After missing out on this summer's top two free agents, the Dallas Mavericks were forced to assess other, significantly less exciting options. Their next move, a deal with veteran swingman Andre Iguodala, appears to have fallen apart in literally the final hour due to the Golden State Warriors' entry into the pursuit. So, in looking to add useful players, the Mavs have opted for veterans with histories of productions who also happen to have a few glaring weaknesses. In other words, the 2011 NBA champions are now a lot like many other teams looking for a lifeline.
Their newest reported addition exemplifies this predicament quite well. As first reported by Marc Stein of ESPN.com, the Mavericks have agreed to terms with Monta Ellis on a three-year contract that could range from $25 million to $28 million, depending on the team's salary cap situation (Sam Amick of USA Today added that it will fall in at $28 million). Given Monta's history of production and the contracts handed out to players like Sixth Man of the Year J.R. Smith and former Maverick O.J. Mayo, this deal is both the market rate for a four-time 20-ppg scorer and something of an overpay.
That's not to say Ellis won't provide the Mavericks with useful skills. As Dirk Nowitzki nears the end of his career, Dallas needs another scorer to shoulder the load. If nothing else, Ellis, who turns 28 in late October, has proven a willingness to create, take, and often make shots throughout his eight NBA seasons. Despite his deserved reputation as a gunner, Ellis is an adept passer who could create some exciting offensive partnerships with Nowitzki and fellow free-agent acquisitions Jose Calderon, a point guard who can keep Ellis from having to handle the ball at an inadvisable rate.
Of course, Ellis's raw scoring numbers belie his frankly horrific efficiency numbers, which have steadily declined since he notched a 53.1 percent mark on field goals in 2007-08. While Monta's pure talent is undeniable, his decision-making and penchant for bad shots — especially long two-pointers and way too many shots from beyond the arc, where he hit 28.7 percent on 3.8 attempts per game last season — have turned him into something of a bete noire among the league's growing cadre of efficiency-minded analysts. In this era, a likely 20-point scorer coming off a season of 41.6 shooting from the field — his lowest rate since 41.5 percent in his rookie season — just isn't as valuable as in the past.
These marks might be more tolerable if Ellis did in fact "have it all." Again, his passing abilities are underrated, but Monta is a limited defender too undersized to defend most two-guards. He has elite quickness and often jumps passing lanes to create fastbreak opportunities, but it often looks as if Ellis was simply never taught how to move laterally to keep a defender in front of him. It's no great surprise that he saw his best seasons as a pro when paired with a motivated Baron Davis, a big point guard who could facilitate the offense and allow Ellis to play away from the point of attack at the defensive end. Calderon doesn't fit that description, which suggests that the Mavericks will need a shot-blocker — perhaps free-agent target Samuel Dalembert — to cover for perimeter mistakes.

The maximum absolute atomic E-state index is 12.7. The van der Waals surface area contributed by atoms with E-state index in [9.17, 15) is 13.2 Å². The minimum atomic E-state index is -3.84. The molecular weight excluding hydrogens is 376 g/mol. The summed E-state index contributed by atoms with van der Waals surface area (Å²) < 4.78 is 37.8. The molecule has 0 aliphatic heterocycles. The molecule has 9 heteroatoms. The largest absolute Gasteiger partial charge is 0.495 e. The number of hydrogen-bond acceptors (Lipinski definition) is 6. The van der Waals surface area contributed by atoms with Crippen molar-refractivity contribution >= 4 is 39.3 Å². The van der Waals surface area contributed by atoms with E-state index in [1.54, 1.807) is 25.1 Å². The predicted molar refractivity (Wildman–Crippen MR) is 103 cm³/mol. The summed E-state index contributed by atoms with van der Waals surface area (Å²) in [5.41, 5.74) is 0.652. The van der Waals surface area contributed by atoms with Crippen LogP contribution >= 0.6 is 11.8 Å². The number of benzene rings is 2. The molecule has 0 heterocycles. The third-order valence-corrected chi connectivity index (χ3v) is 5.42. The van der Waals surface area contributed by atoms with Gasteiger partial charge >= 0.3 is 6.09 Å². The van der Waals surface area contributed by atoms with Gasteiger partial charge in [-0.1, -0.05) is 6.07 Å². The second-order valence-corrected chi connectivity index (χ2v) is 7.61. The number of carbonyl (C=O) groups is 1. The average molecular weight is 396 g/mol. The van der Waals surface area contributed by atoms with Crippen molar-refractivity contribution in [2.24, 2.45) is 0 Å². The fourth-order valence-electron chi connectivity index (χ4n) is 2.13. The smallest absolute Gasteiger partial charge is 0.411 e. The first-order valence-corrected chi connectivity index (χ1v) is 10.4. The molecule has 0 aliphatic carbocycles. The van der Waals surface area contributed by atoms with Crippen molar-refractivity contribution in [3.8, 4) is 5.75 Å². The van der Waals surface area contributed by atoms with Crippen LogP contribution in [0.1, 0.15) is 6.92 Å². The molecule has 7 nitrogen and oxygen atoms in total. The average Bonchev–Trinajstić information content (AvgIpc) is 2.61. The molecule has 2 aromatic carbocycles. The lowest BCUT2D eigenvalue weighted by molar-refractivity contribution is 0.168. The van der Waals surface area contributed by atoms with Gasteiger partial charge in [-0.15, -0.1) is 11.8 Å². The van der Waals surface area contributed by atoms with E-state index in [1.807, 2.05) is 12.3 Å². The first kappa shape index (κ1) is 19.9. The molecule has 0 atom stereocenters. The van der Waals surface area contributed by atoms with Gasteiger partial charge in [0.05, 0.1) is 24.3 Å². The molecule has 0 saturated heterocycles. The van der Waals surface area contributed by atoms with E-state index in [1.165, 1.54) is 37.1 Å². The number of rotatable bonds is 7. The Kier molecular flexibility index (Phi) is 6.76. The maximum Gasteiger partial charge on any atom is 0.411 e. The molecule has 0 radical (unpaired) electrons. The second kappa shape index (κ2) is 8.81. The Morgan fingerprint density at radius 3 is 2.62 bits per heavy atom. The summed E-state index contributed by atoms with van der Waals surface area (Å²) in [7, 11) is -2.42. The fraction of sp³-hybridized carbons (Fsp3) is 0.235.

Nevertheless, Ellis is a good enough player that this acquisition reads as an attempt by the Mavericks to stay as relevant as they possibly can. Assuming no shocking moves are on the horizon, we can pencil this team into the fight for the West's final one or two playoff spots, although that projection may depend on Nowitzki playing more than last season's 53 games. Ellis is the kind of established player who does just enough to keep a team in the hunt for a playoff spot without rising up to serious contention (or even dark-horse status). His quality of play, as well as the amount of money and years committed to him, figures to place the Mavericks in the middle of the pack for the foreseeable future.
It's a questionable goal, but also an understandable one. Last Friday, I noted that Mark Cuban's tenure as owner has involved more-or-less uninterrupted success, which could make it more difficult to kiss playoff hopes goodbye and commit to a rebuilding period. The results of these efforts to hold on could be a period of time in basketball purgatory, an unattractive prospect for any team. The silver lining here is that an extended stay could convince the organization's brain trust and fans that a full-scale rebuild is necessary. While it's become conventional wisdom that an Oklahoma City Thunder-style raze-and-rebuild plan is the best course of action for a middling team, it's also true that such a decision requires a full investment to persevere through several seasons of losing. The Mavericks shouldn't go that route until they're ready to put up with being terrible.
None of these developments are likely to make Mavericks fans particularly happy right now, but all is not lost. While Monta Ellis is not going to win the team any championships, he is a uniquely enjoyable player to watch on a daily basis. Ellis has a flair for the impossible, an unparalleled ability to contort his body to finish at the rim, often spontaneously. Put simply, he makes a 40-win team a lot more tolerable to watch. It's not what the Mavericks are used to, but it is one of many things that makes the NBA fun, even when a team isn't as competitive as it used to be.
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